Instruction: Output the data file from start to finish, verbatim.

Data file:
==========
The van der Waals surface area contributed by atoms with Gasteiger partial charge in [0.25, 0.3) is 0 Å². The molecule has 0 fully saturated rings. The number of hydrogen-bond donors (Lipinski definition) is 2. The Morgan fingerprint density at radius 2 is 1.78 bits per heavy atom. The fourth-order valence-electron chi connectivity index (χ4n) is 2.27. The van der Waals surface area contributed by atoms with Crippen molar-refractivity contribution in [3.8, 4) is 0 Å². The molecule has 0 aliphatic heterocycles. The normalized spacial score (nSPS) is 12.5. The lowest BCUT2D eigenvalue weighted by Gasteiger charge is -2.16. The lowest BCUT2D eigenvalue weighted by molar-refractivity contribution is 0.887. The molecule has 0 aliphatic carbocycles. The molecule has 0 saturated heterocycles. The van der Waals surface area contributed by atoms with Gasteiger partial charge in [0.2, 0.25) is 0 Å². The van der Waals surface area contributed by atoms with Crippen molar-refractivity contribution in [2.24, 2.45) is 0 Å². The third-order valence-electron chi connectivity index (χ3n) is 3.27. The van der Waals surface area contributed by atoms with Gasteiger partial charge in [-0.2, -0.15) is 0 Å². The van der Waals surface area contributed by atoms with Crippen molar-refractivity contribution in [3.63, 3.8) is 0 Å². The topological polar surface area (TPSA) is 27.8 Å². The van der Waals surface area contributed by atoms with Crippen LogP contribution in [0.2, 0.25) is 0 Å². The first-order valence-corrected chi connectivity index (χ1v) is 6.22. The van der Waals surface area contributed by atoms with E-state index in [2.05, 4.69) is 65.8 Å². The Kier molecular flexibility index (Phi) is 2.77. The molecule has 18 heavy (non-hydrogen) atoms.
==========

The van der Waals surface area contributed by atoms with Gasteiger partial charge in [0.25, 0.3) is 0 Å². The molecule has 0 fully saturated rings. The number of hydrogen-bond donors (Lipinski definition) is 2. The Morgan fingerprint density at radius 2 is 1.78 bits per heavy atom. The fourth-order valence-electron chi connectivity index (χ4n) is 2.27. The van der Waals surface area contributed by atoms with Crippen molar-refractivity contribution in [3.8, 4) is 0 Å². The molecule has 0 aliphatic heterocycles. The normalized spacial score (nSPS) is 12.5. The lowest BCUT2D eigenvalue weighted by Gasteiger charge is -2.16. The lowest BCUT2D eigenvalue weighted by molar-refractivity contribution is 0.887. The molecule has 0 aliphatic carbocycles. The molecule has 0 saturated heterocycles. The van der Waals surface area contributed by atoms with Gasteiger partial charge in [0.2, 0.25) is 0 Å². The van der Waals surface area contributed by atoms with Crippen molar-refractivity contribution in [2.24, 2.45) is 0 Å². The third-order valence-electron chi connectivity index (χ3n) is 3.27. The van der Waals surface area contributed by atoms with Gasteiger partial charge in [-0.2, -0.15) is 0 Å². The van der Waals surface area contributed by atoms with Crippen molar-refractivity contribution in [3.63, 3.8) is 0 Å². The topological polar surface area (TPSA) is 27.8 Å². The van der Waals surface area contributed by atoms with Crippen LogP contribution in [0.2, 0.25) is 0 Å². The first-order valence-corrected chi connectivity index (χ1v) is 6.22. The van der Waals surface area contributed by atoms with E-state index in [2.05, 4.69) is 65.8 Å². The Kier molecular flexibility index (Phi) is 2.77. The molecule has 18 heavy (non-hydrogen) atoms.